-- The broker's assistant who became the star witness against Martha Stewart at her criminal trial was ordered Friday to pay a $2,000 fine for initially misleading authorities about her stock trades, but the judge spared him probation and prison time.
Douglas Faneuil, 28, played a crucial role in the Dec. 27, 2001, sale of ImClone Systems Inc. shares that ultimately led to the conviction of Stewart and his boss, former Merrill Lynch & Co. broker Peter E. Bacanovic, for conspiracy, obstruction and lying to federal investigators.
Faneuil testified that he told Stewart -- on Bacanovic's orders -- that ImClone founder Samuel D. Waksal was trying to dump his stock in the company and that the multimillionaire businesswoman responded by selling all 3,928 of her own shares. The trade immediately drew regulatory scrutiny because ImClone announced the next day that its top drug was facing regulatory trouble.
Prosecutors said Faneuil, Bacanovic and Stewart all initially misled regulators about the trade. Bacanovic and Stewart said they had previously arranged to sell her ImClone stock if the price ever fell to $60, as it did that day.
But the assistant came forward in June 2002 and told investigators a different story. In October that year, he cut a deal with the government in which he pleaded guilty to a misdemeanor, acknowledged that he accepted financial rewards from his boss in exchange for lying about the ImClone trade and agreed to testify against Bacanovic and Stewart. He was fired by Merrill Lynch when he pleaded guilty.
Under federal sentencing guidelines, Faneuil faced zero to six months in prison, but Assistant U.S. Attorney Karen Patton Seymour asked the judge to give him extra leniency because of the "substantial assistance" he gave the government before and during last winter's trial of Stewart and Bacanovic.
"I am giving you enormous credit for the assistance you have given the government," U.S. District Judge Miriam Goldman Cedarbaum told Faneuil. "I am accepting your representation that this was truly aberrational and you will never again do anything to bring you in conflict with the criminal court. . . . I hope my reliance is well-placed and if it is, good luck."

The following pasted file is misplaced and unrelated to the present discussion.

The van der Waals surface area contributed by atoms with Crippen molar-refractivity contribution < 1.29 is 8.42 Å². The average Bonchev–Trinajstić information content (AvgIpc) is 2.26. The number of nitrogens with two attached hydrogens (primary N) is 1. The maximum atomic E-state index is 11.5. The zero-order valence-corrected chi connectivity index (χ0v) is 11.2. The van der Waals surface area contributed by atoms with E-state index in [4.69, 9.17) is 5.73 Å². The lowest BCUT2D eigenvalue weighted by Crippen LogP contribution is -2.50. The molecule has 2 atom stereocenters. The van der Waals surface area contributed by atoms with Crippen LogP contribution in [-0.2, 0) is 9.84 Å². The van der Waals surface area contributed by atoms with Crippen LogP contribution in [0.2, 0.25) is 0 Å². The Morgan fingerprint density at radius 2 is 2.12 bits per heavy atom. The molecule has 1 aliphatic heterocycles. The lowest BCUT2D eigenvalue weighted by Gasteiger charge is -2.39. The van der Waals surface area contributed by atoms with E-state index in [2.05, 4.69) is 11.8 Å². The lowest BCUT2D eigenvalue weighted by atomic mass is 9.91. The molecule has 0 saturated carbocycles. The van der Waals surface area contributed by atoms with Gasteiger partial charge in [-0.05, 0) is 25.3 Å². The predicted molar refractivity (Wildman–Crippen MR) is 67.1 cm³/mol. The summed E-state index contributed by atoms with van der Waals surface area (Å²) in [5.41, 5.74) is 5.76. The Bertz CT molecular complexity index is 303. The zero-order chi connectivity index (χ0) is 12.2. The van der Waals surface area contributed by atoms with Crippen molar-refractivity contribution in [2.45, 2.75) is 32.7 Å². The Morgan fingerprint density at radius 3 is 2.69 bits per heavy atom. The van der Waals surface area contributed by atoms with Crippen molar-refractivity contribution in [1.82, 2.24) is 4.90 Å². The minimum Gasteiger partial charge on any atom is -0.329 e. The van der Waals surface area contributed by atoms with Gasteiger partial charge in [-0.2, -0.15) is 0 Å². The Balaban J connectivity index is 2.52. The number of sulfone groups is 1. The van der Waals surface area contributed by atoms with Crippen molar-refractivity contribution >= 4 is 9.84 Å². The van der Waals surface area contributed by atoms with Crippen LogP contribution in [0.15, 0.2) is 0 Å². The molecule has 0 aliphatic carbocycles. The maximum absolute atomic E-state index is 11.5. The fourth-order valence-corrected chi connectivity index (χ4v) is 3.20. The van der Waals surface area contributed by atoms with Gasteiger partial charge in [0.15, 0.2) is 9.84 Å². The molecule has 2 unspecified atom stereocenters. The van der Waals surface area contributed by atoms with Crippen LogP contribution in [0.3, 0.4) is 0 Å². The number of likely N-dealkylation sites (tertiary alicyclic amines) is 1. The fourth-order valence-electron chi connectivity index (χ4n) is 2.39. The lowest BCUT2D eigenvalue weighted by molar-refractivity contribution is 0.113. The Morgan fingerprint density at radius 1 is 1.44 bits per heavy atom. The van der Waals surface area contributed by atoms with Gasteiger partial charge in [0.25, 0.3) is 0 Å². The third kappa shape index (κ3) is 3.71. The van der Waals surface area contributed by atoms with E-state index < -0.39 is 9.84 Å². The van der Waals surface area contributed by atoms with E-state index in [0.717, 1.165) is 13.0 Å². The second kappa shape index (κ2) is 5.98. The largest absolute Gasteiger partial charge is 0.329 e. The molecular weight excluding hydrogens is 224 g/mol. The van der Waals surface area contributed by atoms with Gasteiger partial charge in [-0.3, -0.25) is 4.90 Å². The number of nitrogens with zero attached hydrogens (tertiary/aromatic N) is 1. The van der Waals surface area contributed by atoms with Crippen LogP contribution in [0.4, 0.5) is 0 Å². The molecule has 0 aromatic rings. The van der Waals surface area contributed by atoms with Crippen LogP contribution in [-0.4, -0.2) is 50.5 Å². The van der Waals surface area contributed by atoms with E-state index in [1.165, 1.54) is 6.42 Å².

Faneuil told the judge, "I want to apologize for my mistakes. On December 27, 2001, I should have listened to my gut feelings. . . . I am so sorry for all the pain these events have caused."
Faneuil, his lawyers, and prosecutors all declined to comment after the proceedings.
Last week, Cedarbaum sentenced both Stewart, 62, and Bacanovic, 42, to five months in prison and five months' home confinement.
During the trial, Faneuil faced a withering cross-examination. Bacanovic and Stewart's defense delved into his experimentation with illegal drugs, accused him of being unnaturally obsessed with Stewart and suggested that he was making up his testimony to save his own hide. Bacanovic's attorney quoted from Faneuil's e-mails to friends about his run-ins with Stewart, including one where he described her as sounding like "a lion roaring underwater" and another where he boasted, "baby put Miss Martha in her place." Faneuil also was subject to some public ridicule when the New York Post published a photograph of him dressed as a 1950s greaser with fake tattoos. A friend testified that he was wearing a Halloween costume.
On Friday, Faneuil thanked the judge for the way she ran the trial. "Facing an aggressive legal assault on my character, I didn't believe that the truth would carry enough weight to be heard clearly, particularly against rich and powerful people. I was wrong, and for that I am intensely grateful."